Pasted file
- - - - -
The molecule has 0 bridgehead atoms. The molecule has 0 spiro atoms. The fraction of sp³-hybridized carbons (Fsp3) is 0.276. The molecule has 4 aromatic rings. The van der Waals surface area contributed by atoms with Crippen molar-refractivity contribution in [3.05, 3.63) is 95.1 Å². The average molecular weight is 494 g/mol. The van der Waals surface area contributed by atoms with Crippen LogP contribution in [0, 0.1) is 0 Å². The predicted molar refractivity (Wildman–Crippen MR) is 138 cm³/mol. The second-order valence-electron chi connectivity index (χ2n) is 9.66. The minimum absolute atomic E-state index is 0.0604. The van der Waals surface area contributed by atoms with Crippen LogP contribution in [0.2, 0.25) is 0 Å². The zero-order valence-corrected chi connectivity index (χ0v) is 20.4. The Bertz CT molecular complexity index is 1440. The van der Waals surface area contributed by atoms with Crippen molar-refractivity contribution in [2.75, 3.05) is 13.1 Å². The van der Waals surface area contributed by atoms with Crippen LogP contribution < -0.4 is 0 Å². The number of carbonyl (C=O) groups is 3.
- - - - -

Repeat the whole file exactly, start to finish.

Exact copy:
The molecule has 0 bridgehead atoms. The molecule has 0 spiro atoms. The fraction of sp³-hybridized carbons (Fsp3) is 0.276. The molecule has 4 aromatic rings. The van der Waals surface area contributed by atoms with Crippen molar-refractivity contribution in [3.05, 3.63) is 95.1 Å². The average molecular weight is 494 g/mol. The van der Waals surface area contributed by atoms with Crippen LogP contribution in [0, 0.1) is 0 Å². The predicted molar refractivity (Wildman–Crippen MR) is 138 cm³/mol. The second-order valence-electron chi connectivity index (χ2n) is 9.66. The minimum absolute atomic E-state index is 0.0604. The van der Waals surface area contributed by atoms with Crippen LogP contribution in [0.2, 0.25) is 0 Å². The zero-order valence-corrected chi connectivity index (χ0v) is 20.4. The Bertz CT molecular complexity index is 1440. The van der Waals surface area contributed by atoms with Crippen molar-refractivity contribution in [2.75, 3.05) is 13.1 Å². The van der Waals surface area contributed by atoms with Crippen LogP contribution < -0.4 is 0 Å². The number of carbonyl (C=O) groups is 3.